American Heirlooms - September 2019




As a child, I remember the wonder and excitement of 1986, as Halley’s Comet shot past Earth for the first time in 75 years. It was a little cloudy that night, but we still managed to see the comet. Now that I have a family of my own, we’ve been expanding our fascination with the stars. We have found it handy to use star maps and pen-sized laser pointers to communicate and illustrate what is happening thousands of light-years away from Earth. Looking for constellations is another fun way to get the whole family involved in stargazing. These

darkness to get a full view of the heavens.

Of course, one of the biggest deterrents is the cost of the equipment. Good telescopes that offer a crystal-clear picture can carry a hefty price tag. It’s unfortunate you can’t pick up a decent telescope for a good bargain at your local department store because what they are selling usually doesn’t provide a good view. You have to get 6- to 10-inch telescopes to begin to pick up a quality view with accurate tracking, which is another important feature. That’s where you will see the real benefit from your investment.

connections were formed generations ago, and they can help stargazing novices find their way across the sky. It’s a vast landscape, and the Creator’s design is immaculate. Anything that makes it a little easier to understand is useful. Children are naturally curious, and, as I dug deeper into the beauty of the heavens, my children have taken an interest in the hobby as well. I notice that as I admire a star map, my children look over my shoulder, asking questions and pointing out what they find on the map. Bethany and I have also taken our children to the planetarium and provided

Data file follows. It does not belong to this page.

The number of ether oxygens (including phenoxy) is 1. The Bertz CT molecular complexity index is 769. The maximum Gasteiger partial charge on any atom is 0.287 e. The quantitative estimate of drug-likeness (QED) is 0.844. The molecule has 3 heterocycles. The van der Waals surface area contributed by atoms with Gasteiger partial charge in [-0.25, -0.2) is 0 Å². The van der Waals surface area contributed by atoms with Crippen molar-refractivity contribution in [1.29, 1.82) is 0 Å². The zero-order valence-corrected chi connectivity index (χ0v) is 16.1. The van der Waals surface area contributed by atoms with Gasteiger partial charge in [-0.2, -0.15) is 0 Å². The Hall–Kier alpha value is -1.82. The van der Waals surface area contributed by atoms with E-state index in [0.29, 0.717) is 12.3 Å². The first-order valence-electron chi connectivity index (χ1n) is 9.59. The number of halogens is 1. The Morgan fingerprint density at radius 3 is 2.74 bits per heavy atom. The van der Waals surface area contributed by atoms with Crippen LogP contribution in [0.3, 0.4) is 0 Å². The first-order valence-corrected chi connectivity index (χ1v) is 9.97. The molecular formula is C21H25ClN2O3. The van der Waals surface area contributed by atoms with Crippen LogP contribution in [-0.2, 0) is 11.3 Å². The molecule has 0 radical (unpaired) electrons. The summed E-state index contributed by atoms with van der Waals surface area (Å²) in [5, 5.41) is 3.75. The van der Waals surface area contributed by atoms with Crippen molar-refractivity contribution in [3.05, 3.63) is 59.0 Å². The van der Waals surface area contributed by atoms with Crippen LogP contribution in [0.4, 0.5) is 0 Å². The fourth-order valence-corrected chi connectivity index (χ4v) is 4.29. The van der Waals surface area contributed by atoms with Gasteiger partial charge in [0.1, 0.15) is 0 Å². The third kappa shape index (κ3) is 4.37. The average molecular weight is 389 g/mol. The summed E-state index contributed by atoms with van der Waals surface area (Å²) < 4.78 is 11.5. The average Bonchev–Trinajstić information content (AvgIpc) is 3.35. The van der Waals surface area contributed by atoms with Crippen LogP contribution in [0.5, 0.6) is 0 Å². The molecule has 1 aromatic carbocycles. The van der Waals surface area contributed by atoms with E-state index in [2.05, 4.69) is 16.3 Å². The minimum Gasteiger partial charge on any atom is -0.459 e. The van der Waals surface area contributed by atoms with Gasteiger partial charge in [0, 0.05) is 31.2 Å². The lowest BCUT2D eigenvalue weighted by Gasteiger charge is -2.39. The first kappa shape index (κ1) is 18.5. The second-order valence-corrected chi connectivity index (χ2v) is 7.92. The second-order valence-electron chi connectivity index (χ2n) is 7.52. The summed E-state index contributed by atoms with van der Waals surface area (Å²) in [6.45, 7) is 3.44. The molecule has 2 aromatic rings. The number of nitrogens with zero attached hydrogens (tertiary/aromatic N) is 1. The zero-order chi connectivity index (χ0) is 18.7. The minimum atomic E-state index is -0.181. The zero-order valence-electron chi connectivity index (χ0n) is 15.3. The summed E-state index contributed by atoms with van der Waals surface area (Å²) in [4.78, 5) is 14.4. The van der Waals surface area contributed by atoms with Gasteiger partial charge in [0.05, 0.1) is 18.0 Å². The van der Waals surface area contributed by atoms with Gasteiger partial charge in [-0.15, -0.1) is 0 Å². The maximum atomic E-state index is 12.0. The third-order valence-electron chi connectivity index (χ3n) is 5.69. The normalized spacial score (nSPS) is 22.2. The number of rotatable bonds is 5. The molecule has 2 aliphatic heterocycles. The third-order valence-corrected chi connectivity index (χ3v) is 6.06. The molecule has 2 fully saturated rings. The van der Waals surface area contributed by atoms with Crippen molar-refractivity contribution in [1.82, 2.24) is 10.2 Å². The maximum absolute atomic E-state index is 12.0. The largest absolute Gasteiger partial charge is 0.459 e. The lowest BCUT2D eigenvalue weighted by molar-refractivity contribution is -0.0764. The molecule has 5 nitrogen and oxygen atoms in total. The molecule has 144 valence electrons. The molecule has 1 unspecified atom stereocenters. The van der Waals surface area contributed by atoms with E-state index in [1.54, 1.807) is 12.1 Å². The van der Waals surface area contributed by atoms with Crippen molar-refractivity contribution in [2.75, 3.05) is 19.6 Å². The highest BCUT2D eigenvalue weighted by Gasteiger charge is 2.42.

them with magazines on the heavens and the stars.

But, for all the downsides and reasons not to stargaze, there’s a powerful reason to keep doing it: the amazement of what you will see. The Creator’s design has helped slaves on their way to freedom and guided ships back to land. It has produced fantastic images of eclipses, comets, and precisely timed phenomena that are once-in-a-lifetime occurrences. My family and I will brave the cold, the bugs, and the bills for an opportunity to see a marvel of the heavens. Those are memories you can't put a price tag on.

To be fair, we understand why people wouldn’t want to go stargazing. Of course, there’s the struggle of having to stay up late when you have to get up in the morning for work, school, or church. Summertime brings out the bugs, dangerous weather, and heat, too. Then, in the winter, you’re dealing with cold temperatures and blustery winds. You’re always going to be helpless to the weather and cloudy nights when it comes to stargazing. On the East Coast, we struggle with light pollution as well. You need total

–Ethan Zimmerman

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